Standing in the apiary on the grounds of the U.S. Department of Agriculture’s Bee Research Laboratory in Beltsville, Maryland, Wayne Esaias, A&S ’67, digs through the canvas shoulder bag leaning against his leg in search of the cable he uses to download data. It’s dusk as he runs the cord from his laptop—precariously perched on the beam of a cast-iron platform scale—to a small, battery-operated data logger attached to the spring inside the scale’s steel column. In the 1800s, a scale like this would have weighed sacks of grain or crates of apples, peaches, and melons. Since arriving at the USDA’s bee lab in January 2007, this scale has been loaded with a single item: a colony of Apis mellifera, the fuzzy, black-and-yellow honey bee. An attached, 12-bit recorder captures the hive’s weight to within a 10th of a pound, along with a daily register of relative ambient humidity and temperature.
On this late January afternoon, during a comparatively balmy respite between the blizzards that dumped several feet of snow on the Middle Atlantic states, the bees, their honey, and the wooden boxes in which they live weigh 94.5 pounds. In mid-July, as last year’s unusually long nectar flow finally ebbed, the whole contraption topped out at 275 pounds, including nearly 150 pounds of honey. “Right now, the colony is in a cluster about the size of a soccer ball,” says Esaias, who’s kept bees for nearly two decades and knows without lifting the lid what’s going on inside this hive. “The center of the cluster is where the queen is, and they’re keeping her at 93 degrees—the rest are just hanging there, tensing their flight muscles to generate heat.” Provided that they have enough calories to fuel their winter workout, a healthy colony can survive as far north as Anchorage, Alaska. “They slowly eat their way up through the winter,” he says. “It’s a race: Will they eat all their honey before the nectar flows, or not?”
To make sure their charges win that race, apiarists have long relied on scale hives for vital management clues. By tracking daily weight variations, a beekeeper can discern when the colony needs a nutritional boost to carry it through lean times, whether to add extra combs for honey storage, even detect incursions by marauding robber bees—all without disturbing the colony. A graph of the hive’s weight—which can increase by as much as 35 pounds a day in some parts of the United States during peak nectar flow—reveals the date on which the bees’ foraging was most productive and provides a direct record of successful pollination. “Around here, the bees make their living in the month of May,” says Esaias, noting that his bees often achieve daily spikes of 25 pounds, the maximum in Maryland. “There’s almost no nectar coming in for the rest of the year.”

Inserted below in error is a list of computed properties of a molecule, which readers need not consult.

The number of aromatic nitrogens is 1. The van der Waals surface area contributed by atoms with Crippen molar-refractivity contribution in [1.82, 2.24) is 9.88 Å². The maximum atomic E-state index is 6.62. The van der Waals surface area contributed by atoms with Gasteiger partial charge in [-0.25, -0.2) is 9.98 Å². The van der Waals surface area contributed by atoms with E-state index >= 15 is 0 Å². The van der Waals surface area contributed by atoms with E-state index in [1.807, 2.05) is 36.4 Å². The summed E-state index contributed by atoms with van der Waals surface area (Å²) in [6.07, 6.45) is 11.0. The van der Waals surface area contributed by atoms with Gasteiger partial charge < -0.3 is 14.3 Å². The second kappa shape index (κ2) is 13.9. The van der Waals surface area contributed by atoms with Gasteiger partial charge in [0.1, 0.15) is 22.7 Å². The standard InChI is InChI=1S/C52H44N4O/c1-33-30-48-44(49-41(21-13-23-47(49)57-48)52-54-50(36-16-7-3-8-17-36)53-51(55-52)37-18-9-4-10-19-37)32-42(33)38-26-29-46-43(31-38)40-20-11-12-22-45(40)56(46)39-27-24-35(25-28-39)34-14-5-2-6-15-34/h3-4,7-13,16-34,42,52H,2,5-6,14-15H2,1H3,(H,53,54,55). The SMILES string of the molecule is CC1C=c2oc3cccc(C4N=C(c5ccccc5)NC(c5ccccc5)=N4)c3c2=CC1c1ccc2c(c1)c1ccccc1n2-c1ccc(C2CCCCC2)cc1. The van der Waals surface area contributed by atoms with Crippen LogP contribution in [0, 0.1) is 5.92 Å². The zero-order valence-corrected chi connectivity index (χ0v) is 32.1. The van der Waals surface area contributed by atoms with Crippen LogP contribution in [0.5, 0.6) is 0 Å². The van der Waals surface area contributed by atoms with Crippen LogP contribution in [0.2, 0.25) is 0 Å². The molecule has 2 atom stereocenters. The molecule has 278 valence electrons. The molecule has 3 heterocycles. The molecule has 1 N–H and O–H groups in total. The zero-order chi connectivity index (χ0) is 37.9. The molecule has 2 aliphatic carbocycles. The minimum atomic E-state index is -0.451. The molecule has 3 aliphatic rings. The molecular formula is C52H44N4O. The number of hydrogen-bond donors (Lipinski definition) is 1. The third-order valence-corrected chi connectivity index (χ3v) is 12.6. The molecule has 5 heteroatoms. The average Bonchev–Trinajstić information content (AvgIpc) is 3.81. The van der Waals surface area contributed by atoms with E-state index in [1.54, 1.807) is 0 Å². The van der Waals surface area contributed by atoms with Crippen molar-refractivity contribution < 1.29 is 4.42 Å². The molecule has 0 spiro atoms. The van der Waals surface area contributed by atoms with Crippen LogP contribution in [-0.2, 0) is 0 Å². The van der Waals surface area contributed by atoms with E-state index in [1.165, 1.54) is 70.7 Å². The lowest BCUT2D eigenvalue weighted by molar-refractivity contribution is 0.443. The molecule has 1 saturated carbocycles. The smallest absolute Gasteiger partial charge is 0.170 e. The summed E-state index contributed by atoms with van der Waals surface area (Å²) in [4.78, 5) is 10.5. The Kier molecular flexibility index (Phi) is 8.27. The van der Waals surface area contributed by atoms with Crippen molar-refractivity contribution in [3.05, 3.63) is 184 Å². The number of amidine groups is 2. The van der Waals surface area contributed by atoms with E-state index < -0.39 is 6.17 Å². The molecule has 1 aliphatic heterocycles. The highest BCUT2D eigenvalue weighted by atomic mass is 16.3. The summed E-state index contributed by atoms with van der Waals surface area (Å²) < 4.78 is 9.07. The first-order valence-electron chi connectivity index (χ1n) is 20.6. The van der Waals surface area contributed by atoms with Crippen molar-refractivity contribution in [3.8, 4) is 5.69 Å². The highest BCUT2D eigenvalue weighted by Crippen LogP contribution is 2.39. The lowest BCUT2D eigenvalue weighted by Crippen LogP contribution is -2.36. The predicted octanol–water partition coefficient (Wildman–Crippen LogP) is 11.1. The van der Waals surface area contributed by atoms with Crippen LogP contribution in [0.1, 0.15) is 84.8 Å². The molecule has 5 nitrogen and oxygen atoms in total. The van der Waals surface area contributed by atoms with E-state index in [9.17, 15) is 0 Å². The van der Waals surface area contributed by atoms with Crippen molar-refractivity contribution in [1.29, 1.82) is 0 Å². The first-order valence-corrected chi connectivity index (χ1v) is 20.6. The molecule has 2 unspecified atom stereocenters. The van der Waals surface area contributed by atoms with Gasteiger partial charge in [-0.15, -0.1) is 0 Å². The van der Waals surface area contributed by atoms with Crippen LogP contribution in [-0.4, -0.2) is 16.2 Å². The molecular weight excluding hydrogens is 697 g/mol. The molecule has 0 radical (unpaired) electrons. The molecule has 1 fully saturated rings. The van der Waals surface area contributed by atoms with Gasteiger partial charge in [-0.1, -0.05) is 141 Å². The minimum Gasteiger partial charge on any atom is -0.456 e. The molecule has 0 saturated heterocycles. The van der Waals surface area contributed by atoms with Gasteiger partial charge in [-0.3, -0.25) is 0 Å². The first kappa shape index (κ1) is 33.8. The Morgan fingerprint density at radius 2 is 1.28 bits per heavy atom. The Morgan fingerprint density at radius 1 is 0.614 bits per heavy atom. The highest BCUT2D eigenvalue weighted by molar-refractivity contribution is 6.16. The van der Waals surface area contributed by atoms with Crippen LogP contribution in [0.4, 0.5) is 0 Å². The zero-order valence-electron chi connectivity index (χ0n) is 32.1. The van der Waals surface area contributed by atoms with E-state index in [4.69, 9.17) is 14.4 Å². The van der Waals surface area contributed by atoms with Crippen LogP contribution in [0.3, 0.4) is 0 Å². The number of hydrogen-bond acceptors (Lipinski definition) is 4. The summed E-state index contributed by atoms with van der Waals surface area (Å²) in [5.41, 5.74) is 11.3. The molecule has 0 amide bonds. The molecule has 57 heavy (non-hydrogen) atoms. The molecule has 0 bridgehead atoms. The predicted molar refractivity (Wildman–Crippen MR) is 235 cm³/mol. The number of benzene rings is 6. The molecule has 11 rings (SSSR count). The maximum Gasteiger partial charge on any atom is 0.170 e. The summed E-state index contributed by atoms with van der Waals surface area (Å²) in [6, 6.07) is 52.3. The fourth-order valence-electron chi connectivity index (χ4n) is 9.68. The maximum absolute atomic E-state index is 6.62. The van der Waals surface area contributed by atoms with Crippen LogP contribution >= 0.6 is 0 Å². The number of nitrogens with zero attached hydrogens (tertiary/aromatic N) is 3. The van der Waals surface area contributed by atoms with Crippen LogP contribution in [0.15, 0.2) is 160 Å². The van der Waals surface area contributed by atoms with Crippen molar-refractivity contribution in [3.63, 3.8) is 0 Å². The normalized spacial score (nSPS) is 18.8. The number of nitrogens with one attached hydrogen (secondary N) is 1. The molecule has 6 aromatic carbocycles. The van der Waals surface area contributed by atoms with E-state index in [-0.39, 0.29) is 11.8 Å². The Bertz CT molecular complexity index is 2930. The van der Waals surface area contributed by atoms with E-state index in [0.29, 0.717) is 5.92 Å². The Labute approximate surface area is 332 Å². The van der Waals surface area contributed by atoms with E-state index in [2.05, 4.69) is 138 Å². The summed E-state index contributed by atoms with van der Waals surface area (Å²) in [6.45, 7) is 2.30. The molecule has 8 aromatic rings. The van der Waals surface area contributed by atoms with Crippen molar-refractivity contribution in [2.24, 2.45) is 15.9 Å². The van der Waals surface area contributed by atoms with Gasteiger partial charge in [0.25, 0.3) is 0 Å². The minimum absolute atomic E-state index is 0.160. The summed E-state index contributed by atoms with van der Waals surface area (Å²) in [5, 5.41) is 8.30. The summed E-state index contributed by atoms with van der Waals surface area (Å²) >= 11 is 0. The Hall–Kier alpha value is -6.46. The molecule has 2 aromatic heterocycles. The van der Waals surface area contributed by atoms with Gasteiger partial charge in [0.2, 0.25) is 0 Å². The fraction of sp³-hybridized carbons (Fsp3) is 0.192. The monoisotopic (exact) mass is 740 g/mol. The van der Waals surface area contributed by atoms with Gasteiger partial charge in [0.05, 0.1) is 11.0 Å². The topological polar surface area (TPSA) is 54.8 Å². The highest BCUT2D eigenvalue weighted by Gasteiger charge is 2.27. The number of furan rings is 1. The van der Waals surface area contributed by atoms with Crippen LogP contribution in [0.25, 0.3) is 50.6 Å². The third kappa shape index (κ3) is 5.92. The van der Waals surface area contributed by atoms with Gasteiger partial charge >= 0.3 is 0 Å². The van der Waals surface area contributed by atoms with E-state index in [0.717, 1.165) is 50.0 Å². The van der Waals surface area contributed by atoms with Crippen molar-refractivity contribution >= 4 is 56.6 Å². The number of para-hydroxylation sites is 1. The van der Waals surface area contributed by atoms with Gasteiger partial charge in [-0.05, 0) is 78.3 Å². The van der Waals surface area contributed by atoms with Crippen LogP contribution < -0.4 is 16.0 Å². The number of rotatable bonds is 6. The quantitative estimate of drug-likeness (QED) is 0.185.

A scientist by training and career oceanographer at NASA, Esaias established the Mink Hollow Apiary in his Highland, Maryland, backyard in 1992 with a trio of hand-me-down hives and an antique platform scale much like the one at the Beltsville bee lab. Ever since, he’s maintained a meticulous record of the bees’ daily weight, as well as weather patterns and such details as his efforts to keep them healthy. In late 2006, honey bees nationwide began disappearing in an ongoing syndrome dubbed colony collapse disorder (CCD). Entire hives went empty as bees inexplicably abandoned their young and their honey. Commercial beekeepers reported losses up to 90 percent, and the large-scale farmers who rely on honey bees to ensure rich harvests of almonds, apples, and sunflowers became very, very nervous. Looking for clues, Esaias turned to his own records. While the resulting graphs threw no light on the cause of CCD, a staggering trend emerged: In the span of just 15 seasons, the date on which his Mink Hollow bees brought home the most nectar had shifted by two weeks—from late May to the middle of the month. “I was shocked when I plotted this up,” he says. “It was right under my nose, going on the whole time.”
The epiphany would lead Esaias to launch a series of research collaborations, featuring honey bees and other pollinators, to investigate the relationships among plants, pollinators, and weather patterns. Already, the work has begun to reveal insights into the often unintended consequences of human interventions in natural and agricultural ecosystems, and exposed significant gaps in how we understand the effect climate change will have on everything from food production to terrestrial ecology.